General Election 2017: Labour leader Jeremy Corbyn hints at writing off £30bn student debt

 
Helen Cahill
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Corbyn chilling out with NME (Source: Jordan Curtis Hughes/NME)

Labour leader Jeremy Corbyn has hinted his government would move to write off some of the UK's student debt.

Since tuition fees were increased, student debt has risen to £30bn. Students currently start paying off their tuition fee debt when they are in work and earning over £21,000.

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In a bid to win votes from young people and students, the Labour party has promised to abolish all student fees from 2018. The party has also pledged to write off the first year of fees for students starting university in September.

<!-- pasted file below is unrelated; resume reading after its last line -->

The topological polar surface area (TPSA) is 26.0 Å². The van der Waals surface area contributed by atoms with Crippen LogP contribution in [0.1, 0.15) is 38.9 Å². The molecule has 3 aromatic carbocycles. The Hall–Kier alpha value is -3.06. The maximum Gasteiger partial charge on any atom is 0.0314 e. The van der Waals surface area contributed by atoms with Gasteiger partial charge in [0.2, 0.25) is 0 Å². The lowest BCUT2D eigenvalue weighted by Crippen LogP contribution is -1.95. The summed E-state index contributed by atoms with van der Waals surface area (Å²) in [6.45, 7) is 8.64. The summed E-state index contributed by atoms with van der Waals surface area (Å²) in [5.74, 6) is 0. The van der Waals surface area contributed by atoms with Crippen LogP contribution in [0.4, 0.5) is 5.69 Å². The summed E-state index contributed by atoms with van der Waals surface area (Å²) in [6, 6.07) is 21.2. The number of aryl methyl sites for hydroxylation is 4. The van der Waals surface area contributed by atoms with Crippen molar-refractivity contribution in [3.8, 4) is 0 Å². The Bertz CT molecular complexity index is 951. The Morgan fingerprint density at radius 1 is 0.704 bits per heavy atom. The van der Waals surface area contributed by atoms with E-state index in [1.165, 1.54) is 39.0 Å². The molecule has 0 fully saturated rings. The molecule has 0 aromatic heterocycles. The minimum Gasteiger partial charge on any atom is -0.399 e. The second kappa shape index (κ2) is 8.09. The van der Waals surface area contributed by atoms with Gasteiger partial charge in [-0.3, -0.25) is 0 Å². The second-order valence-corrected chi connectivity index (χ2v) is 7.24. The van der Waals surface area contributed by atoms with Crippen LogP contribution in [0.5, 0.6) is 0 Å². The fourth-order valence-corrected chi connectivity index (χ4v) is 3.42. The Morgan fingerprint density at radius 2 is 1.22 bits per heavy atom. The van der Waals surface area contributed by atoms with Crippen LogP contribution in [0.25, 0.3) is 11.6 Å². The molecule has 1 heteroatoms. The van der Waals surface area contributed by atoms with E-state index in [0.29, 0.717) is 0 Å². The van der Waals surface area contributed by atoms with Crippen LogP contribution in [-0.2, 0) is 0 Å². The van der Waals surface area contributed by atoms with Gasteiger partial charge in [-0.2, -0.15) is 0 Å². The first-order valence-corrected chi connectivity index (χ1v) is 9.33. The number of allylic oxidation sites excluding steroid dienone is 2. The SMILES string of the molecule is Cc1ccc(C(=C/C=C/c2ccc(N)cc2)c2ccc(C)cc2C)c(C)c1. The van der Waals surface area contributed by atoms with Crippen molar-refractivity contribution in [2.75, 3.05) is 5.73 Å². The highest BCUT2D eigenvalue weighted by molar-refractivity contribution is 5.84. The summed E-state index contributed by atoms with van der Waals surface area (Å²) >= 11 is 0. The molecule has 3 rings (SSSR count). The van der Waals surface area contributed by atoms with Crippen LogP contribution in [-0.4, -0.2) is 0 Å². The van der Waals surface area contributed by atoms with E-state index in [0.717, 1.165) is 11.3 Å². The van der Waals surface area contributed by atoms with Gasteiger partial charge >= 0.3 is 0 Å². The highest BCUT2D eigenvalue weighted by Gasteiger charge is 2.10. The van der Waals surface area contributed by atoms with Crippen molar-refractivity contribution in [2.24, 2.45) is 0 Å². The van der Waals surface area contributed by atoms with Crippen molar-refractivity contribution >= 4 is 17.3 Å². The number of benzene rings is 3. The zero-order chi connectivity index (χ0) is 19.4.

However, the party did not make it clear if it will eradicate the debt owed by students who have graduated from university.

Now, Corbyn has said he wants to also "ameliorate" the debt burden faced by graduates.

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Speaking to music magazine NME, Corbyn said: "Yes, there is a block of those that currently have a massive debt, and I'm looking at ways we could reduce that, ameliorate that, lengthen the period of paying it off, or some other means of reducing the debt burden.

"I don't see why those who had the historical misfortune to be at university during the £9,000 period should be burdened excessively compared to those that went before or those that come after."

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